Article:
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Australian spin bowlers, Nathan Lyon and Mitch Swepson


Australian cricket was blessed with two world-class spin bowlers at the turn of the millennium. Leggies Shane Warne and Stuart McGill combined for 916 Test wickets, and regularly bowled in tandem for Australia, especially at the Sydney Cricket Ground.

Nathan Lyon is today’s undisputed first-choice tweaker, but the search for an understudy has been arduous for selectors.

Since Warne’s retirement in 2007, Australia has trialled 14 spin bowlers in the Test arena, Lyon and fellow off-spinner Nathan Hauritz the only two capable of retaining their spot in the side for more than 12 months.

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Featured in that list are one-Test wonders Beau Casson and Bryce McGain, along with current state representatives Ashton Agar, Jon Holland and Steve O’Keefe.

Even Cameron White and Steve Smith were tested as Australia’s primary spin bowler in five-day cricket.

This summer, Australian selectors are eager to uncover Lyon’s latest deputy as the SCG New Year’s Test approaches. However, chairman of selectors Trevor Hohns concedes the search has been a difficult one.

“It is a bit of an issue for us, we’re really focusing on our spin bowling department at the moment,” Hohns said on Thursday.

“We will be putting a couple of spinners on notice to make sure they are doing extra work as required.”

Cricket legend Shane Warne echoed Hohns’ concerns at the start of the summer.

“If something happened to Lyon, it would be a real issue,” Warne said in October.

“It’s important for this summer for Australia now … if something does happen to Nathan that someone can step up. I’m not sure who that person can be.”

Recent Sheffield Shield performances would suggest that very person is leg spinner Mitch Swepson. The Queenslander has taken the most wickets of spinners in the Shield this season, equal to O’Keefe with ten dismissals apiece.

Swepson was selected in Australia’s Test squad for tours to India and Bangladesh in 2017 but remains uncapped. The 26-year-old made headlines last month after claiming a hat trick in a four-day match against Victoria at the MCG.

Swepson’s leg spin fittingly contrasts Lyon’s off-spin, the duo posing a considerable threat to New Zealand’s batsmen at the SCG next month.

The young Queenslander would mainly be beneficial for targeting right-handed batsmen — Lyon averages 37.23 when bowling to the right-handed, compared to 24.51 against lefties, when he can spin the ball away from the outside edge.

32-year-old Lyon has particularly struggled against New Zealand’s right-handed batsman. In seven Test matches, he was never able to dismiss Brendon McCullum. Fellow right-handed batsman Ross Taylor averages 290 against Lyon’s bowling in Test cricket, thanks primarily to one exceptional innings at the WACA in 2015.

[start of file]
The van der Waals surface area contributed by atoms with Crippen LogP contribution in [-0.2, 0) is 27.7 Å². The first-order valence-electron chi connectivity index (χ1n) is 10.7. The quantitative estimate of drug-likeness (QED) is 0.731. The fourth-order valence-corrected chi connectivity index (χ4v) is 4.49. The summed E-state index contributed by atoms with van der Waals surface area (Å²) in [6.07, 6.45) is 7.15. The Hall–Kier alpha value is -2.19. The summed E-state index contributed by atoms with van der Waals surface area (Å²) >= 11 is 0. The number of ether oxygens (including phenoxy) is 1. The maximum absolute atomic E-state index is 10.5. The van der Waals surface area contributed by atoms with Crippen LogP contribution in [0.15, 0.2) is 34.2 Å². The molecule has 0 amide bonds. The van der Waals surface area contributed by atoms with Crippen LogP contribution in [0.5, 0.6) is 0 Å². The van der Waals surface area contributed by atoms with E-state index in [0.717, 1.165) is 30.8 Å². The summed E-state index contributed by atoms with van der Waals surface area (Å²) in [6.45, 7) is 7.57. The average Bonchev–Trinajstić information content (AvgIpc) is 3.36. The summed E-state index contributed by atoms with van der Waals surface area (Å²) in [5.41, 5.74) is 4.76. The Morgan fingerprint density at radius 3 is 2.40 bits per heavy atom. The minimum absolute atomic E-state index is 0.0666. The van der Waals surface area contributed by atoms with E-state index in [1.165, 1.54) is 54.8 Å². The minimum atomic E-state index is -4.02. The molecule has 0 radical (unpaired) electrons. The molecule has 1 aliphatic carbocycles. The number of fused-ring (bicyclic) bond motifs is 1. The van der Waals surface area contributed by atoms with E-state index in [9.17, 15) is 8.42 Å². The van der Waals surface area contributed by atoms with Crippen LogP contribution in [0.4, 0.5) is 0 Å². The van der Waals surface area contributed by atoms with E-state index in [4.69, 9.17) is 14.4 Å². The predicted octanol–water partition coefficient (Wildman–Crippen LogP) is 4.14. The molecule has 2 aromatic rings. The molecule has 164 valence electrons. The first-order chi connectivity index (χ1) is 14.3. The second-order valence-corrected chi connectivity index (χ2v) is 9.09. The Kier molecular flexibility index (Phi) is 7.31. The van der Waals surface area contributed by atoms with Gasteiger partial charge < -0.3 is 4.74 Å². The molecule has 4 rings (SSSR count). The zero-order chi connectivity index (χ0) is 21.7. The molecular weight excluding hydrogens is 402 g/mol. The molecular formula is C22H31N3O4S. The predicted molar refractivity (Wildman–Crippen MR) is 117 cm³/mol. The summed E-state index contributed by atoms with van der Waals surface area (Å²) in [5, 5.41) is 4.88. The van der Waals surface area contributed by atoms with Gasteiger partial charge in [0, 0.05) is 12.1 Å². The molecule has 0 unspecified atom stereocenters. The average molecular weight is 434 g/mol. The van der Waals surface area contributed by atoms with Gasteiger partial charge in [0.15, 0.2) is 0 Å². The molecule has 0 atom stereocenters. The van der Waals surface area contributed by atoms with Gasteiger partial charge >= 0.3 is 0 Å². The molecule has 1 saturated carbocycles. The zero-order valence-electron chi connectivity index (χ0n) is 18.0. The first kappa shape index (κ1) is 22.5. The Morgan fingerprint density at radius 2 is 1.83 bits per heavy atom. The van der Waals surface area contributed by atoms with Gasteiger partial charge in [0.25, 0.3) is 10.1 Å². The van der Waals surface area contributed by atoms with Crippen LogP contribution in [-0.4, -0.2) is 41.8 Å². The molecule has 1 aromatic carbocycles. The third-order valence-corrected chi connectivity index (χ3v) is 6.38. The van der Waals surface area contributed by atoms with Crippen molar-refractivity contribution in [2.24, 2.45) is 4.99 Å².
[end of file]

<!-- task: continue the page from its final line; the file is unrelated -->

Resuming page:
If Swepson can muster a few wickets in this weekend’s Sheffield Shield match against New South Wales, a potential Test debut at the SCG beckons for the young leg spinner.

“It has been communicated before that (the selectors) are looking for someone to step up into that role … there is a bit of a gap between Nathan Lyon and the rest of the guys coming through,” Swepson told SEN radio on Thursday.

“They are probably a little bit worried about our spin bowling stocks in the country at the moment. It gives a bit of hope, I guess, to the guys that are playing Shield cricket at the moment for their state.

“If you put a couple of good performances together, you never know what might happen because there is that opportunity there. For me, that is how I see it, as an opportunity to put your name up there.”

Warne has endorsed the Queensland leg spinner in the past — he called for Swepson to make his test debut against Pakistan in 2017 SCG Test.

“I would love to see young Swepson in the playing XI as the second spinner at the SCG,”

Warne posted to Twitter.

“I wasn’t ready at the time the selectors threw me into the playing XI vs India, but the experience helped me for the rest of my career.”

Although Hohns and Langer are yet to unearth a second world-class spin bowler, Australian pitches by no means help the cause.

The famously flat tracks around Australia undeniably cater towards pace bowlers — the top 18 wicket-takers in the Sheffield Shield this season are all pacemen.

Australian pitches pose an even more significant threat to finger spinners, who have averaged 47.81 Down Under since 1990, a stark comparison to 32.28 for wrist spinners.

Swepson wasn’t selected for Queensland’s first two Shield matches this season, selectors opting for a four-man pace attack instead.

“It has been tough at the moment for spinners in Sheffield Shield. The conditions don’t really suit at all grounds for spinners to play,” Swepson told SEN radio.

“I obviously didn’t play the first two games at the Gabba there in seaming conditions. I know a few states don’t play spinners at their home grounds either; it has been quite tough for spin bowlers in the country.”

Despite the home disadvantage, Swepson averages a respectable 34.98 with the ball in first-class cricket. While that figure doesn’t seem overly impressive, it’s important to note Lyon’s corresponding average is 34.56.

More importantly, Swepson is in career-best form, averaging 21.20 with the ball this season.

Although Swepson may be favoured for a Test call-up ahead of rivals O’Keefe, Agar and Holland, he may yet miss the starting XI due to Marnus Labuschagne and his part-time wrist spin, which earnt him a shock selection in last year’s New Year’s Test.

Regardless, with proper training and guidance, Swepson may become not only Lyon’s deputy, but rightful predecessor.

With AAP

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